Emma Watson Pussy
War And Peace
ball after another whistled by and struck the
earthwork, a soldier, or a gun. Pierre, who had not noticed these
sounds before, now heard nothing else. On the right of the battery
soldiers shouting "Hurrah!" were running not forwards but backwards,
it seemed to Pierre.
A cannon ball struck the very end of the earth work by which he
was standing, crumbling down the earth; a black ball flashed before
his eyes and at the same instant plumped into something. Some
militiamen who were entering the battery ran back.
"All with grapeshot!" shouted the officer.
The sergeant ran up to the officer and in a frightened whisper
informed him (as a butler at dinner informs his master that there is
no more of some wine asked for) that there were no more charges.
"The scoundrels! What are they doing?" shouted the officer,
turning to Pierre.
The officers face was red and perspiring and his eyes glittered
under his frowning brow.
"Run to the reserves and bring up the ammunition boxes!" he
yelled, angrily avoiding Pierre with his eyes and speaking to his men.
"Ill go," said Pierre.
The officer, without answering him, strode across to the opposite
"Dont fire.... Wait!" he shouted.
The man who had been ordered to go for ammunition stumbled against
"Eh, sir, this is no place for you," said he, and ran down the
Pierre ran after him, avoiding the spot where the young officer
One cannon ball, another, and a third flew over him, falling in
front, beside, and behind him. Pierre ran down the slope. "Where am
I going?" he suddenly asked himself when he was already near the green
ammunition wagons. He halted irresolutely, not knowing whether to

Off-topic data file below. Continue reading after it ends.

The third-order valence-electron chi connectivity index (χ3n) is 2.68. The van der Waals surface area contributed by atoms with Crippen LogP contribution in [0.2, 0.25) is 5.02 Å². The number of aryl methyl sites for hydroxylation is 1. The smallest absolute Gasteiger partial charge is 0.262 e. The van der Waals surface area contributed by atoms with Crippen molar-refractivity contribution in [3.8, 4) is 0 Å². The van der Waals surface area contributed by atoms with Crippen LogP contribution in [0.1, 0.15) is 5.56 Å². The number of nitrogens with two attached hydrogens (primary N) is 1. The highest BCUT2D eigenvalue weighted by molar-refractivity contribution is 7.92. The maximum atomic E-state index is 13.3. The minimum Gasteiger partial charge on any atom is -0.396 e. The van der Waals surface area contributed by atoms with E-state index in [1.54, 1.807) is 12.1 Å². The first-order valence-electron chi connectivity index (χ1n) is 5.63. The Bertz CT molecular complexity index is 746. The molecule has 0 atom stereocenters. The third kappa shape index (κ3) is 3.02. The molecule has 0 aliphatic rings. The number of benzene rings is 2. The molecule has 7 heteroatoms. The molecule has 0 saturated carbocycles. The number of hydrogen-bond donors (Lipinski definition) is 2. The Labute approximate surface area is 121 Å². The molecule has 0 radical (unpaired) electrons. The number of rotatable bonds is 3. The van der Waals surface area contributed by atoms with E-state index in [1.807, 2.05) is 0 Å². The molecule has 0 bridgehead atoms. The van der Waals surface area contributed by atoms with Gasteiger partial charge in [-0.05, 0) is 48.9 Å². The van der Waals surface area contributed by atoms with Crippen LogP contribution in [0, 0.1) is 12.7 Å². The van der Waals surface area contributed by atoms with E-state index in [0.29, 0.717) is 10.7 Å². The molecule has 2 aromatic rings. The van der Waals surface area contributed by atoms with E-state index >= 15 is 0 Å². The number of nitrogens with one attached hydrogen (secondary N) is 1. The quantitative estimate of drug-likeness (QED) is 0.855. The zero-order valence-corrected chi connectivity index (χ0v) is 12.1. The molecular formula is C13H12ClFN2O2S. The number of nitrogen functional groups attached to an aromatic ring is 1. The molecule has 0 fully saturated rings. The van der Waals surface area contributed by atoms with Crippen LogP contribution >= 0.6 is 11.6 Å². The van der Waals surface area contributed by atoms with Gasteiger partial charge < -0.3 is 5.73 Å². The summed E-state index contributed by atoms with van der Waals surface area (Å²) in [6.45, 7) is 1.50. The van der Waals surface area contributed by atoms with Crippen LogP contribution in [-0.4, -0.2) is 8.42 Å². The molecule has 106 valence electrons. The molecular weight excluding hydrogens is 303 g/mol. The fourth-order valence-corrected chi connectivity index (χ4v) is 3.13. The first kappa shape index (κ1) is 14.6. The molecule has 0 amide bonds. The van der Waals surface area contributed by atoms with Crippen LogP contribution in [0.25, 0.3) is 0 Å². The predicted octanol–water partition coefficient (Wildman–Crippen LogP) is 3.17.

return or go on. Suddenly a terrible concussion threw him backwards to
the ground. At the same instant he was dazzled by a great flash of
flame, and immediately a deafening roar, crackling, and whistling made
his ears tingle.
When he came to himself he was sitting on the ground leaning on
his hands; the ammunition wagons he had been approaching no longer
existed, only charred green boards and rags littered the scorched
grass, and a horse, dangling fragments of its shaft behind it,
galloped past, while another horse lay, like Pierre, on the ground,
uttering prolonged and piercing cries.
Beside himself with terror Pierre jumped up and ran back to the
battery, as to the only refuge from the horrors that surrounded him.
On entering the earthwork he noticed that there were men doing
something there but that no shots were being fired from the battery.
He had no time to realize who these men were. He saw the senior
officer lying on the earth wall with his back turned as if he were
examining something down below and that one of the soldiers he had
noticed before was struggling forward shouting "Brothers!" and
trying to free himself from some men who were holding him by the
arm. He also saw something else that was strange.
But he had not time to realize that the colonel had been killed,
that the soldier shouting "Brothers!" was a prisoner, and that another
man had been bayoneted in the back before his eyes, for hardly had
he run into the redoubt before a thin, sallow-faced, perspiring man in
a blue uniform rushed on him sword in hand, shouting something.
Instinctively guarding against the shock--for they had been running
together at full speed before they saw one another--Pierre put out his
hands and seized the man (a French officer) by the shoulder with one
hand and by the throat with the other. The officer, dropping his
sword, seized Pierre by his collar.
For some seconds they gazed with frightened eyes at one anothers
unfamiliar faces and both were perplexed at what they had done and
what they were to do next. "Am I taken prisoner or have I taken him
prisoner?" each was thinking. But the French officer was evidently
more inclined to think he had been taken prisoner because Pierres
strong hand, impelled by instinctive fear, squeezed his throat ever
tighter and tighter. The Frenchman was about to say something, when
just above their heads, terrible and low, a cannon ball whistled,
and it seemed to Pierre that the French officers head had been torn
off, so swiftly had he ducked it.
Pierre too bent his head and let his hands fall. Without further
thought as to who had taken whom prisoner, the Frenchman ran back to
the battery and Pierre ran down the slope stumbling over the dead
and wounded who, it seemed to him, caught
War And Peace page 477 War And Peace page 479